Does the casper inn have any openings?

Please note that Casper is in Wyoming.
We're all good friends in Caspar, but businesses do their own hiring. Contact the Caspar Inn at

Does the town need or have room for a nurse practitioner?

    -- Phyllis
Phyllis, I am not qualified to say, and yours is a BIG question. We are fairly well supplied with health professionals across a wide spectrum, but we are also part of a larger community (Fort Bragg and Mendocino) with a thriving hospital and a medical community that manifests a strong belief in having a life as well as a practice.

In my own personal view, you probably already live in a little piece of heaven -- well, compared to us, not so little -- but living here I can easily appreciate why you folks out there might be willing to relocate. We Casparados daily face the fact that the seeds of our defeat may well be hidden in the warmth of our success at getting the word out about how wonderful it is to live here -- we fear that if too many people relocate to Caspar, we'll become too big, and lose our sense of community.

The most important elements of our work SHOULD be transportable and replicable in your neighborhood, in your larger community, and in what I am sure local boosters call "Greater Wherever-you-are." So we urge you to try to create the ideal place to live right where you are before packing up and leaving.

We freely grant that ours is not an easy prescription, but here it is: Proactively seek practical ways to improve your community, including ALL stakeholders (which in our case includes Osprey and Coho Salmon) in the considerations, and proceed bravely but slowly through consensus.

To learn more about how our consensus process works, here's a page about it.

I want to move to Caspar. Is housing available?

Due in part to our lucky location on the brink of a spectacular ocean, and partly because of our community's solidarity, houses in Caspar don't go up for sale as often as they do in neighboring communities -- you almost have to inherit one! Rentals are scarce, and generally handed from friend to friend like precious possessions.

Caspar, and the whole Mendocino Coast, is trapped in a triumph of bad planning: in the 1980s, under pressure from the State to write a Local Coastal Plan (LCP) and, as usual, out of money, the County designated the coast as a tax-exploitation zone for the rich, thereby making it almost impossible to build the kind of houses that constitute downtown Caspar, or to provide housing for the hundreds of hard working folks who service the tourist industry and wealthy second-home owners. As a result, many workers drive from Willits and Ukiah, sacrificing a third of their income and work time to the dominant petroleum paradigm. Without Prop 13's protection, many old timers would be forced to leave. Newcomers find conditions difficult. Even those of us with children who left for college and jobs "down below" find ourselves up against dizzy prices, scarcity, and restrictive zoning when our children wish to come home to live.

The County, under duress from several populist organizations, has begun to give lip service to revising the LCP and making space for affordable homes on the coast. The Caspar Community is presently trying to negotiate a very few such opportunities with the owner of Caspar's largest unbuilt land, despite some local opposition from folks who paid high prices for their neighboring properties. Our local housing problem, decades in the making, is not likely to go away soon, nor is correcting it a simple matter.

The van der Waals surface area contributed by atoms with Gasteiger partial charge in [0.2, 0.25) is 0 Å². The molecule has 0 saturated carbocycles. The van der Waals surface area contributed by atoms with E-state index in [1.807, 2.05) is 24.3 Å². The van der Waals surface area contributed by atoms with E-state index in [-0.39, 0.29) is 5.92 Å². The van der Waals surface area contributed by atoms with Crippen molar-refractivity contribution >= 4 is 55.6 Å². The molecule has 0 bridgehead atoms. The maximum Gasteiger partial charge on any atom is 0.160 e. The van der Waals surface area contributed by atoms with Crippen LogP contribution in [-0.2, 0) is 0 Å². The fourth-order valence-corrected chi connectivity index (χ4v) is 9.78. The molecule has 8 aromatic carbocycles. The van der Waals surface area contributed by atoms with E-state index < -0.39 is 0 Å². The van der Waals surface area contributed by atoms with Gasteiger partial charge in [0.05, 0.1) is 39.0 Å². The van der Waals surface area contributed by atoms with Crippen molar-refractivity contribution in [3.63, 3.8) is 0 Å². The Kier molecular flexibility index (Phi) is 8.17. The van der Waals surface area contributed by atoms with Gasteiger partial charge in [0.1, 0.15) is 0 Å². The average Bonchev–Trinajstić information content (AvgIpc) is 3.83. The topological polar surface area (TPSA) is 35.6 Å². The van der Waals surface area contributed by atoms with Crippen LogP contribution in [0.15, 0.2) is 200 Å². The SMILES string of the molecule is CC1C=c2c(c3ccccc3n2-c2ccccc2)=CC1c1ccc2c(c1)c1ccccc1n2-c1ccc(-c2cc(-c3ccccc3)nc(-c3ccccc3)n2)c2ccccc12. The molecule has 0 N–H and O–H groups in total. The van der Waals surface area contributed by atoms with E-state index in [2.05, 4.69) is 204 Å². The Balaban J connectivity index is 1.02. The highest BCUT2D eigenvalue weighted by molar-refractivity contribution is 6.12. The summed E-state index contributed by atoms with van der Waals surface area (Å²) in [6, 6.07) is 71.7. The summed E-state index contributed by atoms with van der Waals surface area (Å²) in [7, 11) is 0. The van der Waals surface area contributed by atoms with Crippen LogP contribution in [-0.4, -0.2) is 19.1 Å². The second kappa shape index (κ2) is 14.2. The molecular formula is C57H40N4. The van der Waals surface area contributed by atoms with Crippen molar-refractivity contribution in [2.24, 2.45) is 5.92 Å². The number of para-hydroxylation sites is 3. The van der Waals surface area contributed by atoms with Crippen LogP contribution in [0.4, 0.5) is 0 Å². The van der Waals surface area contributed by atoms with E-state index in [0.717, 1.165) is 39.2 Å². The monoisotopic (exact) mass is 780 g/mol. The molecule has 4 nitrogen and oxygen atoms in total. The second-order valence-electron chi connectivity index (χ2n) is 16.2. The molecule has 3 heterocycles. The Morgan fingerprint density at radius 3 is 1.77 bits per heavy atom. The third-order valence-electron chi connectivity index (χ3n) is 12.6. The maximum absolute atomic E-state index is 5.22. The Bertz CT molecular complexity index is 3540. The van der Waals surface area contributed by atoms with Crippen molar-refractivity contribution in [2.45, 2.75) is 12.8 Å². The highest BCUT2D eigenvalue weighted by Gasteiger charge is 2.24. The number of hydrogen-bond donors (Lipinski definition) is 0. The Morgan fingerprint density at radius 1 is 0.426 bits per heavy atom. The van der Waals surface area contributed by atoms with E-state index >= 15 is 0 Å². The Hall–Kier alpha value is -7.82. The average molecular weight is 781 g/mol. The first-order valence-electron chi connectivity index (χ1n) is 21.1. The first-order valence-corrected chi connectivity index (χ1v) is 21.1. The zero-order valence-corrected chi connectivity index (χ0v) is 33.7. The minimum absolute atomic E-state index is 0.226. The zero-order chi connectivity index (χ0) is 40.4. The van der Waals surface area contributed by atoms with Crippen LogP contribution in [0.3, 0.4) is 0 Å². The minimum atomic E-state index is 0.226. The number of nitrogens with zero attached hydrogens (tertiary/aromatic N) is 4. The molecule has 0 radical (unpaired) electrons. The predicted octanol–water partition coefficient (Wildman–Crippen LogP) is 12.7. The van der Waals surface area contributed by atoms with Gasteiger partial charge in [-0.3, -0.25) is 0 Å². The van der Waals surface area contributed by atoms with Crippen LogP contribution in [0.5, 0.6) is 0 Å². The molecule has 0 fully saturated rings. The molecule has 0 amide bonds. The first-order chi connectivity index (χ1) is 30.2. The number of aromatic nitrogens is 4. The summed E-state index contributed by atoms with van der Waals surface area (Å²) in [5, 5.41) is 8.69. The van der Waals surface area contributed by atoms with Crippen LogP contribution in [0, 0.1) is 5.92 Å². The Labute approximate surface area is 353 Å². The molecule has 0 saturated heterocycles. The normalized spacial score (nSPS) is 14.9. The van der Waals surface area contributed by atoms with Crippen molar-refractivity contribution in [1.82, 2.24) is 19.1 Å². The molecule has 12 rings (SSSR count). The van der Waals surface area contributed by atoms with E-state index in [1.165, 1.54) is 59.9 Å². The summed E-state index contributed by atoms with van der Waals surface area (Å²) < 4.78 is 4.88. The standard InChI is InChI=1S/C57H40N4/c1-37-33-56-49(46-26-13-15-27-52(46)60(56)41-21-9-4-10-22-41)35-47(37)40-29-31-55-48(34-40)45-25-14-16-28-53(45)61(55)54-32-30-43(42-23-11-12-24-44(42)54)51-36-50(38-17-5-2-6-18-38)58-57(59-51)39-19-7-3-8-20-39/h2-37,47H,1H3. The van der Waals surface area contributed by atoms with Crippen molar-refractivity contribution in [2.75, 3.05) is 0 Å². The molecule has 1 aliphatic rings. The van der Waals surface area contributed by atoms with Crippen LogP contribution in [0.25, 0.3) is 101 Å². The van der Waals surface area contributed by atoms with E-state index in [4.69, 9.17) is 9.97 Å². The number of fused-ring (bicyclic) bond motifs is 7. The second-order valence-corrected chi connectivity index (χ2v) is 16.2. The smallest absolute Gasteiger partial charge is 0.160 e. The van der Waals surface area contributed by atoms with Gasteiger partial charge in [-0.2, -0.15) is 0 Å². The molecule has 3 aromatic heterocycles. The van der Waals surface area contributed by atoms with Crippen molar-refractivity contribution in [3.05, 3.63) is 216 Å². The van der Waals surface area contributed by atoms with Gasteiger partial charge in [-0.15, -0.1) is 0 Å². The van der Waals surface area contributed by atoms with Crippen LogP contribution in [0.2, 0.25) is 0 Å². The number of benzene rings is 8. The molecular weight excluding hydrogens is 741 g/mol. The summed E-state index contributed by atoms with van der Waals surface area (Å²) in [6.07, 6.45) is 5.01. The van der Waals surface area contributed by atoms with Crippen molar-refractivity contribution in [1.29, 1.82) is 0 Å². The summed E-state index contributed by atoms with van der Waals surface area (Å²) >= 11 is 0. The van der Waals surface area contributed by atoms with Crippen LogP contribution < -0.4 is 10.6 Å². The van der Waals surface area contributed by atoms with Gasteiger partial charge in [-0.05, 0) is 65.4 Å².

How does Caspar decide what to do?

Starting in 1995, we Caspars began meeting periodically "in case we might need some organization." By the time all the big open spaces in the village went on the market, we were ready.

It's true that we'd been ready before: Caspar stood tall during the opposition to off-shore oil drilling, and was at the center of a controversy over aerial broadcasting of herbicides (a standard tree-farm practice). The last time the County got around to refreshing its General Plan, Casparados spoke loud and long against gentrification of the coast (and were duly ignored). But opposition is soul-draining work, and we all agreed it would be good to try a different approach.

In 1996, when the sale and development of the important open space was immanent, those who knew of the opportunity made sure that everyone who would listen also knew, and a meeting was called. Since that time, our principal governmental technique has been monthly community meetings, with the day-to-day management handled by the Caspar Community Board of Directors. This Board is self-selected, being those villagers who are willing to spend the most hours on securing the welfare and future of all life in Caspar. There is always room on the Board for one more; if you are interested, email Board secretary Dalen Anderson and arrange to sit in on a few meetings.

The Board understands that they represent the whole community, not just those who are paying attention to local doings, and not even just those who agree with our intentions. This requires special attention to dissenters and doubters, and over the years this attention and anticipation has proven to be a force for good decisions. The Board is diverse and representative of different neighborhoods and concerns, and while this diversity causes friction at times, it, too, is a force for good decision making.